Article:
Subject: I have found a CD that I think you would enjoy
Genres: Alternative Rock, World Music, Pop, Rock, Metal
Ivar Dale | 12/10/2000
(5 out of 5 stars)
"Ok, here it is, once and for all - it is miles beyond my comprehension why this band isn't available in American music stores. I've played it for some Americans with a decent taste in music, and they've all been very excited, having me send them albums from Norway. Now, there's one other band also called Motorpsycho, an American heavy metal band of some sort, don't mistake this band for that one. This Motorpsycho is probably the most highly respected rock band in Norway, they play everything from country and western and indie to psychedelia and epic hard rock and death metal. There's no use in trying to describe them. Just believe me, and try and get a hold of one of their albums. "Timothy's Monster" is a definate winner, but the others are compulsory in any record collection as well. They've released a long list of beautiful albums and EPs. Just check it out. They're incredible. And if you're still not sure, ask my friends John and Doug. They're American. Like you. And they love it."
A classic, and finally available to les Anglo-Saxons
Jonas Sebastién | Calais, France | 11/25/2004
(5 out of 5 stars)
"Motorpsycho is by far the most inventive, respected and influential force in modern Norwegian music and "Timothy's Monster" won't leave the listener wondering why. Chronically impossible to box into a genre, and producing albums "quicker than most people change their underwear" (at least according to one of the band members), their ever-changing musical expression has gained them cult-status in Norway and the better part of Western Europe.
"Timothy's Monster" is their '94 lo-fi adventure, and possibly the most radio-friendly and commercial of their classic 90s work (although its commercial potential and radio friendliness only exists in comparison with other parts of their discography). The album is part of what I would call the golden era of Motorpsycho - the time when the band in the course of a few years produced classics such as "Timothy's Monster", "Blissard", "Angels and Daemons at Play", "Trust Us" and - under the claim of making the soundtrack to an obscure German western movie they released "Tussler", a country-music adventure done by an extended Motorpsycho for the occasion named The International Tussler Society. (Originally released in a very limited edition, it was re-released last year and is now available to the broader audiences).
"Timothy's" has often been described as the entry ticket to the wonderful world of Motorpsycho, a description that is quite accurate. The album is spread over two CDs, the first one consisting of 11 "short" tracks (in the world of Motorpsycho, anything less than 10 min. is considered short...). The form of the music indicates a break with the band's heavy metal past, drawing more from the band's love of Sonic Youth and Pixies, yet still managing to create a soundscape so original it is impossible to describe by the mere use of references. A light, fuzzy and noisy lo-fi sound mixed with melodies that are at times interrupted by noise-filled breaks, and at times repetitive in the Sonic Youth interpretation of the word, the album not only defined the sound of Trondheim, but has also been of invaluable importance to the city's music scene.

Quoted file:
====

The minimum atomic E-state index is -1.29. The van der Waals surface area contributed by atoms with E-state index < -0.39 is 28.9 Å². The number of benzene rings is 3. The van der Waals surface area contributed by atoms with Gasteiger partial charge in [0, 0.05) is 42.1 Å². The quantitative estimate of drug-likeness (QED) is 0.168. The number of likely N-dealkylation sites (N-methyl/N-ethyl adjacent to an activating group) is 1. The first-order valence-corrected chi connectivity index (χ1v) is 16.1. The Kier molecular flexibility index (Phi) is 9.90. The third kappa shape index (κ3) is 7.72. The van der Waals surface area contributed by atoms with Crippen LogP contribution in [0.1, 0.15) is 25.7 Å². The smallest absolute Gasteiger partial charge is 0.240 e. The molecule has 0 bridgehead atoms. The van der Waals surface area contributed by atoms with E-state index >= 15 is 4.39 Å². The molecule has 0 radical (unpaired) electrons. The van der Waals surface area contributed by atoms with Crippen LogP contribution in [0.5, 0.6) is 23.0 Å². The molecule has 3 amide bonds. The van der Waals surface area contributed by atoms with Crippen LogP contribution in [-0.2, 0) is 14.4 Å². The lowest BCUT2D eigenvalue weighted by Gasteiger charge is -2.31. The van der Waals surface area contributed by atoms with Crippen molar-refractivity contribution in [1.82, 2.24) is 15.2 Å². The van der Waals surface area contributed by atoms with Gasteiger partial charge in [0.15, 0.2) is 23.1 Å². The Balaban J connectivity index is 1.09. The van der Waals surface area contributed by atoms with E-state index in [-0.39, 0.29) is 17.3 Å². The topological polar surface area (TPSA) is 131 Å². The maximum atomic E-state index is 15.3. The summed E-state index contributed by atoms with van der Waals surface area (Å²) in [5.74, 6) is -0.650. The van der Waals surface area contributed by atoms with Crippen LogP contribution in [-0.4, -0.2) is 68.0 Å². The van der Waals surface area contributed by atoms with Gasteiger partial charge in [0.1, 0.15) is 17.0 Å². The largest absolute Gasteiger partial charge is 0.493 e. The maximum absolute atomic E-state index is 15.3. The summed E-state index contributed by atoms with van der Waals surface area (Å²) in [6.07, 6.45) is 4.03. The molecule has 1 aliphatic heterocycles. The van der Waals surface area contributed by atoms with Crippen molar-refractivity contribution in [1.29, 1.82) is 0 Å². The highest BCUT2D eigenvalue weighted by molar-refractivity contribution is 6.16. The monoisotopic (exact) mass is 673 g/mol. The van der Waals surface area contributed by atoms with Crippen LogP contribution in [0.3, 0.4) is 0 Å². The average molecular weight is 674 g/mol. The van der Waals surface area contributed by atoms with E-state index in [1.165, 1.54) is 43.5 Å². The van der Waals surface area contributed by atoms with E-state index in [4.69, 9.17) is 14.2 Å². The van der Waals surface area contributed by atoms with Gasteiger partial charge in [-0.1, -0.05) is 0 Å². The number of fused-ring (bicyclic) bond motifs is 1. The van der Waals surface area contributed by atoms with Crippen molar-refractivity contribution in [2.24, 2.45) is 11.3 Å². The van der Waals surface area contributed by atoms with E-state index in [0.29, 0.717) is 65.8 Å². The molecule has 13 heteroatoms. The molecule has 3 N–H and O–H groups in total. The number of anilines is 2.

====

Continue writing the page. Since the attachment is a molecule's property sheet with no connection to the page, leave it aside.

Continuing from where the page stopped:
Staying true to the term lo-fi, the first track, "Feel", is recorded in band member Bent's own living room, with four track equipment and questionable quality of sound. However, the rawness of the recording adds to the beauty of the melody and the simplicity of the arrangements, making it a gorgeous opening to an even better album. "Kill Some Day" is the closest one comes to a radio hit from this album, but with the exception of Norwegian radio's legendary "Roxrevy", it hardly made it to the broad masses. The two last tracks of the CD, "Watersound" and "Giftland", are longer, more repetitive and telling of what is to come once you switch CDs.
The second CD of the album at first appears as somewhat of a B-side. Four tracks, some of them very long, display a distinctly different and more heavy-inspired Motorpsycho from the one presented on CD one. But as the music of Motorpsycho is of the kind that tends to grow on you, you'll find that after a few listenings you're digging the 20-minute long "The Wheel" or any of the other tracks at a much more frequent basis than the 11 tracks of CD one.
Why Motorpsycho hasn't sold in the American market might seem a mystery, but the explanation may be quite simple. Through the better parts of the 90s, when the band was at the height of their creative powers, Motorpsycho achieved underground success in most European countries. But their music was far too progressive to be accepted by the hype-machinery in Britain, and the lack of success there, combined with limited resources for promotion, effectively hindered the band from being released in the US. It was actually not until the bands 'revolver' album, "Let Them Eat Cake", a sort of suicide and rebirth of the band into a much more jazz and pop oriented pack that Motorpsycho decided to try their luck across the pond. Sadly, their new music wasn't as adaptable to the indie-market as their previous works, and their refusal to ever play old songs in concert might just be part of what's hindering them from selling as much as they should do.
For anyone caring to read this, and who have an interest in progressive rock, lo-fi and the works of Sonic Youth, Pixies and others, I'd highly recommend this for an introduction to the world of Motorpsycho. I promise you that it will change your entire conception of music."